Good as the Jamy stuff is, the Terry and Holt material is even better. This, perhaps, is because it leaves nothing unspoken; the conversation they have in Holt’s home, smack dab in the midst of a posh dinner party, is frank in ways that Brooklyn Nine-Nine usually isn’t, and not just by dint of its scathing and naked disdain for Scarsdale. (Margot, by the by, sounds like the most nightmarish dinner guest ever. Like Holt, and eventually like Terry, we come to regard her with a mixture of disgust and utmost loathing.) Maybe unsurprisingly, their conversation is opened up in the first place by Terry’s prior discussion with the cop who hassled him, Officer Maldack (Desmond Harrington). Maldack is only apologetic for cuffing a fellow lawman. This doesn’t sit well with either Terry or Holt, but Holt is from the old school. Terry wants to file a complaint against Maldack. Holt wants Terry to let it go, to rise up in the system and campaign for change from within. A complaint might reflect poorly on Terry. Cops, after all, don’t like cops ratting on other cops.
There’s a whole lot going on here, including, but not limited to, critiques of police insularity and what Nikki Johnson-Huston, writing in The Huffington Post, has called the myth of the “good black person.” Terry has every right to raise hell, but if he does, he’ll pay for it. This would probably be true if Terry was a white man—the blue wall of silence is real—but if Terry was a white man, he wouldn’t get stopped and frisked in his own neighborhood, just feet from his own home, by a fellow cop. But consider, as well, that black Americans are criticized in the media, whether mainstream or social, for protesting against police violence. Your choices are limited: Either you put up and shut up, and nothing gets better, or you speak your piece and take your licks for it. The sheer injustice of Terry’s position is infuriating. When he and Holt decide to do what they know to be right, you’ll want to stand up and applaud.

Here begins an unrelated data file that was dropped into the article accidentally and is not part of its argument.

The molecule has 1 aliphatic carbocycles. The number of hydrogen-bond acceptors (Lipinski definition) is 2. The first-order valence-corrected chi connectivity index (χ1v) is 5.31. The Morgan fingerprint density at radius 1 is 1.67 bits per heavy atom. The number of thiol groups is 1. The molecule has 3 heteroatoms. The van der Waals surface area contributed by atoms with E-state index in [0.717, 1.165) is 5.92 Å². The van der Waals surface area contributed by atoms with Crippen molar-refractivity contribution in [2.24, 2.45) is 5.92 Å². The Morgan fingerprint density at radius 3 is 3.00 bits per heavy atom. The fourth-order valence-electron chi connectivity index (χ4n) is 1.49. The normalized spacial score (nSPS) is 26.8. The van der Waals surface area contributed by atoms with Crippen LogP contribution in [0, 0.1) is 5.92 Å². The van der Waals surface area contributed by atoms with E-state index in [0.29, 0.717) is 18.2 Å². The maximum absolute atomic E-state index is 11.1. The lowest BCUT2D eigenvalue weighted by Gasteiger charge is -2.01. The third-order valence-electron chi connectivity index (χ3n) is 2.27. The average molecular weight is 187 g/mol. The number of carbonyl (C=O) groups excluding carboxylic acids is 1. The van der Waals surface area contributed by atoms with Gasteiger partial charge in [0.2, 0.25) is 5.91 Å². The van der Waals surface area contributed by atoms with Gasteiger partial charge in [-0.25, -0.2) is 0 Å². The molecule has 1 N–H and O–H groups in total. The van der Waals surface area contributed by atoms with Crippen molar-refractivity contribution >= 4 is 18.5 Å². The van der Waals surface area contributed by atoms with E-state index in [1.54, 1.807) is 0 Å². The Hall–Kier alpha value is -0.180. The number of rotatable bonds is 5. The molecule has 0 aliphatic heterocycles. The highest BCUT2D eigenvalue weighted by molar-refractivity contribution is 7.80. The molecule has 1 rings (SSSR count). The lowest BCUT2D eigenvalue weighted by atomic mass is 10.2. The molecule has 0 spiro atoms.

There’s plenty about “Moo Moo” that works on a comic level. It comes as no surprise that Gina is the most woke dudette in the 9-9, but Hitchcock’s firm awareness of racial disparity is a hilarious delight. (“He got stopped for being black,” he scolds his trusty, boneheaded partner. “Get woke, Scully!”) And Boyle’s creepy eagerness for Jake and Amy to have a kid themselves is, as ever, an uncomfortable treat. But “Moo Moo” isn’t great for its economy of laughs. It’s great for its sobering earnestness.
Boston-based critic Andy Crump has been writing about film online since 2009, and has been contributing to Paste Magazine since 2013. He writes additional words for Movie Mezzanine, The Playlist, and Birth. Movies. Death., and is a member of the Online Film Critics Society and the Boston Online Film Critics Association. You can follow him on Twitter and find his collected writing at his personal blog. He is composed of roughly 65% craft beer.